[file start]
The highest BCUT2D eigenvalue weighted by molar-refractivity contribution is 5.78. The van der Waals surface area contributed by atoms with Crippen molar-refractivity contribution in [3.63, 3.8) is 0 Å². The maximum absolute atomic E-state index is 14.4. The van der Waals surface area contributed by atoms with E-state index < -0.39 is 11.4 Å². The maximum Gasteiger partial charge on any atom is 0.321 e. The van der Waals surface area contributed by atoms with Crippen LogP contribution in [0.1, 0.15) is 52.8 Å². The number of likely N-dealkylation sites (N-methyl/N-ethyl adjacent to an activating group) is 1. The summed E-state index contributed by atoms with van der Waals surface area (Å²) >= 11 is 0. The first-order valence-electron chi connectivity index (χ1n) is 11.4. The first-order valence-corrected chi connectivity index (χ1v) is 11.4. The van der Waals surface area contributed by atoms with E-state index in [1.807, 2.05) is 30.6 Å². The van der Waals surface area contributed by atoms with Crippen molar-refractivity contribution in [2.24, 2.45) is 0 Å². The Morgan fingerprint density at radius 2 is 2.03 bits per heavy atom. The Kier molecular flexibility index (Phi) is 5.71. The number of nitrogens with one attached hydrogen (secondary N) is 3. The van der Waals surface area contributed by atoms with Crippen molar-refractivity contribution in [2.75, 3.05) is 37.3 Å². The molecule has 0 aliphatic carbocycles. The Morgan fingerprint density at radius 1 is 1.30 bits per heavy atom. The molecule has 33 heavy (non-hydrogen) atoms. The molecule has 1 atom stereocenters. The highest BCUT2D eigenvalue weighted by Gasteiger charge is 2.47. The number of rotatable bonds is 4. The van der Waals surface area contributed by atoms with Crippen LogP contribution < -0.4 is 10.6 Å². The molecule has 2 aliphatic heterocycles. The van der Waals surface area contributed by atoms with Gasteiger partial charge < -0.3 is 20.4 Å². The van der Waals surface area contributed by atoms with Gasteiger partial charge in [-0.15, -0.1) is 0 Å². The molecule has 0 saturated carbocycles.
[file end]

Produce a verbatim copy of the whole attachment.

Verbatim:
The highest BCUT2D eigenvalue weighted by molar-refractivity contribution is 5.78. The van der Waals surface area contributed by atoms with Crippen molar-refractivity contribution in [3.63, 3.8) is 0 Å². The maximum absolute atomic E-state index is 14.4. The van der Waals surface area contributed by atoms with E-state index < -0.39 is 11.4 Å². The maximum Gasteiger partial charge on any atom is 0.321 e. The van der Waals surface area contributed by atoms with Crippen LogP contribution in [0.1, 0.15) is 52.8 Å². The number of likely N-dealkylation sites (N-methyl/N-ethyl adjacent to an activating group) is 1. The summed E-state index contributed by atoms with van der Waals surface area (Å²) >= 11 is 0. The first-order valence-electron chi connectivity index (χ1n) is 11.4. The first-order valence-corrected chi connectivity index (χ1v) is 11.4. The van der Waals surface area contributed by atoms with E-state index in [1.807, 2.05) is 30.6 Å². The van der Waals surface area contributed by atoms with Crippen molar-refractivity contribution in [2.24, 2.45) is 0 Å². The Morgan fingerprint density at radius 2 is 2.03 bits per heavy atom. The Kier molecular flexibility index (Phi) is 5.71. The number of nitrogens with one attached hydrogen (secondary N) is 3. The van der Waals surface area contributed by atoms with Crippen molar-refractivity contribution in [2.75, 3.05) is 37.3 Å². The molecule has 0 aliphatic carbocycles. The Morgan fingerprint density at radius 1 is 1.30 bits per heavy atom. The molecule has 33 heavy (non-hydrogen) atoms. The molecule has 1 atom stereocenters. The highest BCUT2D eigenvalue weighted by Gasteiger charge is 2.47. The number of rotatable bonds is 4. The van der Waals surface area contributed by atoms with Crippen LogP contribution < -0.4 is 10.6 Å². The molecule has 2 aliphatic heterocycles. The van der Waals surface area contributed by atoms with Gasteiger partial charge < -0.3 is 20.4 Å². The van der Waals surface area contributed by atoms with Gasteiger partial charge in [-0.15, -0.1) is 0 Å². The molecule has 0 saturated carbocycles.